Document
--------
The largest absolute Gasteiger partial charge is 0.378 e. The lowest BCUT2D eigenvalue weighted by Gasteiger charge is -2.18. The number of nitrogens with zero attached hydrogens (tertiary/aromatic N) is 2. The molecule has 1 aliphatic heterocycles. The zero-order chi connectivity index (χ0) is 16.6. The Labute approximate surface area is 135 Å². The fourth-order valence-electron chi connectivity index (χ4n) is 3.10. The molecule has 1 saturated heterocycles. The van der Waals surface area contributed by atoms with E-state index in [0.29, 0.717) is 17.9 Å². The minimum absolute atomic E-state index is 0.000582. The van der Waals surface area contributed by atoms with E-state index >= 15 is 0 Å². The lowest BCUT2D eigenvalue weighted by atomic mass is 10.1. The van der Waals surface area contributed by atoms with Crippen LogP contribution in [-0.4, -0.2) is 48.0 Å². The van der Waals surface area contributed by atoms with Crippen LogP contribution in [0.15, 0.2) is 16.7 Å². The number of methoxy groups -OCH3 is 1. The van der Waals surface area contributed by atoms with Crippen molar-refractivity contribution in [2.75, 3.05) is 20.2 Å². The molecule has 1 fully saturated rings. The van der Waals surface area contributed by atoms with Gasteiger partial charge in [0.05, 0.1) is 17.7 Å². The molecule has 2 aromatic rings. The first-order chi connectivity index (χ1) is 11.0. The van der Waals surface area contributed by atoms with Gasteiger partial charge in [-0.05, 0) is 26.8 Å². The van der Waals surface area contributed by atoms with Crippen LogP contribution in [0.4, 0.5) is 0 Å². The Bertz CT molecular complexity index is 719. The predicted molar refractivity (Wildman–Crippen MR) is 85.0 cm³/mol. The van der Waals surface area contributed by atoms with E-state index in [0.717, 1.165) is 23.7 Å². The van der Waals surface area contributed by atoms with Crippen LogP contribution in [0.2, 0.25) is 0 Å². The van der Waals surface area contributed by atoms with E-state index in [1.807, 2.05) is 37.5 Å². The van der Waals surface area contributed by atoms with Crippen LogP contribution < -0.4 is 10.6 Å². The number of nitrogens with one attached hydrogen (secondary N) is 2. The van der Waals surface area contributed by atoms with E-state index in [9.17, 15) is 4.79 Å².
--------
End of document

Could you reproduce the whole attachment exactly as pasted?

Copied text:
The largest absolute Gasteiger partial charge is 0.378 e. The lowest BCUT2D eigenvalue weighted by Gasteiger charge is -2.18. The number of nitrogens with zero attached hydrogens (tertiary/aromatic N) is 2. The molecule has 1 aliphatic heterocycles. The zero-order chi connectivity index (χ0) is 16.6. The Labute approximate surface area is 135 Å². The fourth-order valence-electron chi connectivity index (χ4n) is 3.10. The molecule has 1 saturated heterocycles. The van der Waals surface area contributed by atoms with E-state index in [0.29, 0.717) is 17.9 Å². The minimum absolute atomic E-state index is 0.000582. The van der Waals surface area contributed by atoms with E-state index >= 15 is 0 Å². The lowest BCUT2D eigenvalue weighted by atomic mass is 10.1. The van der Waals surface area contributed by atoms with Crippen LogP contribution in [-0.4, -0.2) is 48.0 Å². The van der Waals surface area contributed by atoms with Crippen LogP contribution in [0.15, 0.2) is 16.7 Å². The number of methoxy groups -OCH3 is 1. The van der Waals surface area contributed by atoms with Crippen molar-refractivity contribution in [2.75, 3.05) is 20.2 Å². The molecule has 1 fully saturated rings. The van der Waals surface area contributed by atoms with Gasteiger partial charge in [0.05, 0.1) is 17.7 Å². The molecule has 2 aromatic rings. The first-order chi connectivity index (χ1) is 11.0. The van der Waals surface area contributed by atoms with Gasteiger partial charge in [-0.05, 0) is 26.8 Å². The van der Waals surface area contributed by atoms with Crippen LogP contribution in [0.4, 0.5) is 0 Å². The Bertz CT molecular complexity index is 719. The predicted molar refractivity (Wildman–Crippen MR) is 85.0 cm³/mol. The van der Waals surface area contributed by atoms with E-state index in [0.717, 1.165) is 23.7 Å². The van der Waals surface area contributed by atoms with Crippen LogP contribution in [0.2, 0.25) is 0 Å². The van der Waals surface area contributed by atoms with E-state index in [1.807, 2.05) is 37.5 Å². The van der Waals surface area contributed by atoms with Crippen LogP contribution < -0.4 is 10.6 Å². The number of nitrogens with one attached hydrogen (secondary N) is 2. The van der Waals surface area contributed by atoms with E-state index in [9.17, 15) is 4.79 Å².